About 1330 hours and 21,000 feet, five minutes flying time south of Gotha, crew bailed out. Six parachutes were seen to come out of this aircraft before it exploded. The pilot, Lt. Bell, knew of eight men bailing out, but only four of them survived. Lt. Bell said that he had been told that all of his men had jumped prior to his leaving the ship, but later was told that Sgts. Hammontree and Gleason, both from the rear of the plane, did not jump. However, in another portion of the MACR it states that both Gleason and Hammontree did bail out (or were blown out by the force of the explosion) but too soon as both men were dead before getting down to the ground. (The MACR reported that Gleason and Hammontree froze to death.
Lt. George W. Hall, bombardier, and Lt. Schroeder, navigator, bailed out of nose wheel door; Sgt. Charles H. Freeburg bailed out of bomb bay doors. James L. King, co-pilot, bailed out, but was wounded by a 20-mm shell and died a few minutes after hitting the ground. He had had three previous missions. Sgt. Sullivan was seriously injured, captured as soon as he hit the ground, was taken to a schoolhouse near Gotha, but died soon afterwards in a hospital. It was his second mission.
Radio operator Milillo was only slightly injured at the time that he bailed out, but his chute did not open or he failed to pull his ripcord soon enough. He died on the ground.
Lt. James A. Schroeder, navigator, was badly wounded, bailed out and was later repatriated by the Germans back to the U.S. about 25 September 1944.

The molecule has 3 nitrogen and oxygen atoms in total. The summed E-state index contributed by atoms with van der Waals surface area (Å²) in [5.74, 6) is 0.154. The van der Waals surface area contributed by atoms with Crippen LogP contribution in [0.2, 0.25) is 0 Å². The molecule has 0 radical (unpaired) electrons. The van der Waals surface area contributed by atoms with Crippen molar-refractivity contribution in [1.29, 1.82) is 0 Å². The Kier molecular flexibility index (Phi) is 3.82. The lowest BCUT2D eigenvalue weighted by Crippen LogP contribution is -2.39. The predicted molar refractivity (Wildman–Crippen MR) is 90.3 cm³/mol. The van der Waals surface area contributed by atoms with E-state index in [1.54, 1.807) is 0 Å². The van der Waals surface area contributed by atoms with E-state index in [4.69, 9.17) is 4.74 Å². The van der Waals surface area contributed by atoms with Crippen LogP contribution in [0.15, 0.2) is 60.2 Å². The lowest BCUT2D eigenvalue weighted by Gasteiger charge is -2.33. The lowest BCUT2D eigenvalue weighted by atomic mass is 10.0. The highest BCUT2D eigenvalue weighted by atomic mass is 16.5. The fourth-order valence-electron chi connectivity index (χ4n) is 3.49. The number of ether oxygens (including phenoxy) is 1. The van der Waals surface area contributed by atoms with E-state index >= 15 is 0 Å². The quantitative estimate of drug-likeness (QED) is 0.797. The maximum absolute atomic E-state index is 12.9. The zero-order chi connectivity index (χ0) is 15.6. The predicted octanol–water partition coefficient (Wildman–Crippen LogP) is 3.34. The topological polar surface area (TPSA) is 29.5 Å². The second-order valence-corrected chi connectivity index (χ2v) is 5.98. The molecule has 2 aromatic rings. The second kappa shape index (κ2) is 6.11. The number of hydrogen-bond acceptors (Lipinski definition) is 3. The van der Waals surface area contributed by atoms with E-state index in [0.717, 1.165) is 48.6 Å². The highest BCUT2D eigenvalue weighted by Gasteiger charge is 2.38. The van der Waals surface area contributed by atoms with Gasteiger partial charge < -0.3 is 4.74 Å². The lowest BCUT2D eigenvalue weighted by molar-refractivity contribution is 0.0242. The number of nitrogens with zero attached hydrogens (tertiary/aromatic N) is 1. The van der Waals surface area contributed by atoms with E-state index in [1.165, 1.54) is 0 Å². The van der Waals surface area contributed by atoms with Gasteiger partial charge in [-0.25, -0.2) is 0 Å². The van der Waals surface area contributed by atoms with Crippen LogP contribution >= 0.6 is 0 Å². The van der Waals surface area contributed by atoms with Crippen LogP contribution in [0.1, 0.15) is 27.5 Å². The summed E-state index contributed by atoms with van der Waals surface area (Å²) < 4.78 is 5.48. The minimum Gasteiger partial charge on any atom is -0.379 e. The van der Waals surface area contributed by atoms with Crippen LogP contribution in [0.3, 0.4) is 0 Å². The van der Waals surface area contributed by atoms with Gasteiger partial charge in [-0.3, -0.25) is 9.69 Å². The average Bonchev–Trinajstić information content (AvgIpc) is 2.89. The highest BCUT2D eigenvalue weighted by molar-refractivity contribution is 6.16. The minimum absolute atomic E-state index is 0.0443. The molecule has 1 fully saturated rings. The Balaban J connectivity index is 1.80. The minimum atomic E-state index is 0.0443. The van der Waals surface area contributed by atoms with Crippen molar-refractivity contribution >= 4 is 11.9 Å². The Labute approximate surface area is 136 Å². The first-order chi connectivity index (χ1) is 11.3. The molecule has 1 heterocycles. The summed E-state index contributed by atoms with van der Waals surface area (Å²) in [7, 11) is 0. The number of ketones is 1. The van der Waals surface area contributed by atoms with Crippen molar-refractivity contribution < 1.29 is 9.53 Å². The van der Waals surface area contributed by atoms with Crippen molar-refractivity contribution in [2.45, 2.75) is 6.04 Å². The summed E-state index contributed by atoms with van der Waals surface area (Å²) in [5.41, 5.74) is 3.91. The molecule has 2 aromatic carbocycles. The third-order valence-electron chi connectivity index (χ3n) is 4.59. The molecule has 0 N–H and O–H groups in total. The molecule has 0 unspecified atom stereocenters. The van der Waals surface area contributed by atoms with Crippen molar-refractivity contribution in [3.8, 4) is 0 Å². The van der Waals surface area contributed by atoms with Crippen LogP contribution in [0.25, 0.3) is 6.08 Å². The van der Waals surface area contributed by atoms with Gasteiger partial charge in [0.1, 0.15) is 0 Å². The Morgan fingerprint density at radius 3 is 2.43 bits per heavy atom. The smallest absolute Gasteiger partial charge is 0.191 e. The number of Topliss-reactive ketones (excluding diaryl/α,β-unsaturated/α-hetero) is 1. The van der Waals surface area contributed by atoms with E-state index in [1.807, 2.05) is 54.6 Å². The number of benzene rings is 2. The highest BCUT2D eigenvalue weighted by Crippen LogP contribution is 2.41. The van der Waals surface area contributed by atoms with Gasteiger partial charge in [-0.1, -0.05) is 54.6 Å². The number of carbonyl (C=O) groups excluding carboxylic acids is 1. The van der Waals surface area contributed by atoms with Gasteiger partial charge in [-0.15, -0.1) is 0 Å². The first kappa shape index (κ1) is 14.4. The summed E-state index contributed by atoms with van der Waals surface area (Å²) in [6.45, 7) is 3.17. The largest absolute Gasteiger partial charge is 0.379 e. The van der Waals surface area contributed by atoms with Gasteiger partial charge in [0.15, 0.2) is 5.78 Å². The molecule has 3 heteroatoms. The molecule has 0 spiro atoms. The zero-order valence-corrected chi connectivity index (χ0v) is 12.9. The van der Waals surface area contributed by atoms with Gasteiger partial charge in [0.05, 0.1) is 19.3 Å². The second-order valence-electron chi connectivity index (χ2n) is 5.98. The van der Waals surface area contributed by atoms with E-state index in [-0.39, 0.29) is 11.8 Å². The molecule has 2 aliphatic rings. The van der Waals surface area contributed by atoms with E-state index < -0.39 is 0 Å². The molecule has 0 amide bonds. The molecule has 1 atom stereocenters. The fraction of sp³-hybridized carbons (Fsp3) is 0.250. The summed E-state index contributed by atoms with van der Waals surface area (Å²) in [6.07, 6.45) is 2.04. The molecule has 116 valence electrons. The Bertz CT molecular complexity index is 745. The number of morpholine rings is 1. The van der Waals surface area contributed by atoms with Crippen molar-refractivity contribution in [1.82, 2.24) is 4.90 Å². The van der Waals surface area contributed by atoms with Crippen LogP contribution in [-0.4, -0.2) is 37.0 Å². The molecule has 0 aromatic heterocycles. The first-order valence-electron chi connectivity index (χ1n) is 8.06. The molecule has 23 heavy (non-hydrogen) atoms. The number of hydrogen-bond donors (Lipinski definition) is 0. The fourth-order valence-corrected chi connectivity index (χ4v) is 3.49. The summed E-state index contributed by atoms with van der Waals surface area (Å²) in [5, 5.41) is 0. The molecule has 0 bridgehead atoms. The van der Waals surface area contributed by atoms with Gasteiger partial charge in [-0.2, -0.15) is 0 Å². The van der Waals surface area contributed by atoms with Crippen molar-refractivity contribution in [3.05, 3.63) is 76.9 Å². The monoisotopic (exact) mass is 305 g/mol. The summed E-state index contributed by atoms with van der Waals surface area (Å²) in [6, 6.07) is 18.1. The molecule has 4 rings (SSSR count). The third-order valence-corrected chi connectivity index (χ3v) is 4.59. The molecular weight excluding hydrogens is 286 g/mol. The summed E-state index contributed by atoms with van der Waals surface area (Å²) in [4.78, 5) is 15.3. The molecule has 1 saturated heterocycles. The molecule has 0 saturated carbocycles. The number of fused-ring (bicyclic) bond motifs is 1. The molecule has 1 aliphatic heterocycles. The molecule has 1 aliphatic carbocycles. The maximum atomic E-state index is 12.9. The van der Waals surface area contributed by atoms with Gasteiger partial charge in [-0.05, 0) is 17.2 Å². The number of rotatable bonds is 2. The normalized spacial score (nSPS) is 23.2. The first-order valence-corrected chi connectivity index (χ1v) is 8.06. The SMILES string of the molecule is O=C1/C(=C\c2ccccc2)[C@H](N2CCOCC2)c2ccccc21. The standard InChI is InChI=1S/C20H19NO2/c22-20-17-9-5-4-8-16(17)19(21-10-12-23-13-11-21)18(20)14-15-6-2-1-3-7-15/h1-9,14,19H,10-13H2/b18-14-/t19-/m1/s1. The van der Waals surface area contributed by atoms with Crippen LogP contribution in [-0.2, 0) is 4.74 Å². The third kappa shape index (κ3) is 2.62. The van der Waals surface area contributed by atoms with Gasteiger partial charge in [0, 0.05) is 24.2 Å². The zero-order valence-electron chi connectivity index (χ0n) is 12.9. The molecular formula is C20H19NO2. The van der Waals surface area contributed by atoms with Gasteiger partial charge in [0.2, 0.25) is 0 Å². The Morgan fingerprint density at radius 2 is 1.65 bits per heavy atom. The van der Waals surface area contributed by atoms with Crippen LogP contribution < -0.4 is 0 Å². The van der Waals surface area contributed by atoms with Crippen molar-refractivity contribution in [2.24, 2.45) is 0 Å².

Four from this crew were buried temporarily in the Pferdsdorf/Rhon Cemetery:: Lt. James L. King (grave #202), Sgt. Anthonio Milillo (grave #203), Sgt. James A. Hammontree (grave #204), and Sgt. Wiley W. Haynes, Jr. (grave #205).
Their plane, the famous "Flak Alley", with 41 previous missions successfully completed, crashed in a small village south of Gotha, Germany.
Lt. Schroeder reported that he could not run due to seven holes in his back. Freeburgh tried to escape and the last glimpse Schroeder had of him he was running and his helmet flaps were flapping. Schroeder said that Hall, the bombardier, was wounded in both eyes, probably from shards of steel from exploding shells. He lost one eye, but the other was saved by a German doctor, who used magnets to remove slivers of steel from it. Lt. Hall died many years ago.
Schroeder said that this crew had been up five times, but had only two missions credited. Just a couple of days earlier they had aborted, in Flak Alley, when the props ran away. On this mission, they went over the target but when swinging around to return, two engines on the same side had the props run away again. The pilots tried to counteract this strong torque with all their strength but could not do so, fell out of formation, and apparently were attacked by fighters, finishing them off.
Schroeder was caught by civilians and farmers who started to beat him with pitchforks. He started to resist but decided to appeal to them with sign language and assure them he had no weapons and they then took him prisoner. Shortly after Lt. Schroeder parachuted safely, a German citizen, Mr. Irbrukker, took him to his home for treatment of his injuries. Later he was befriended by a German soldier who spoke good English who said his brother was in Texas. He was taken to the wreck of his plane which had both the nose and the tail sticking up from the ground. He believes that he was taken prisoner near Isenburg, placed in a church for a while, and then was sent to POW camps.
Witnesses on the ground reported that the aircraft had been shot down by an Me 109. They also said that a man from the village pulled one of the crewmembers from the burning bomber. This man was later abducted after the war by the Soviets and never heard from again.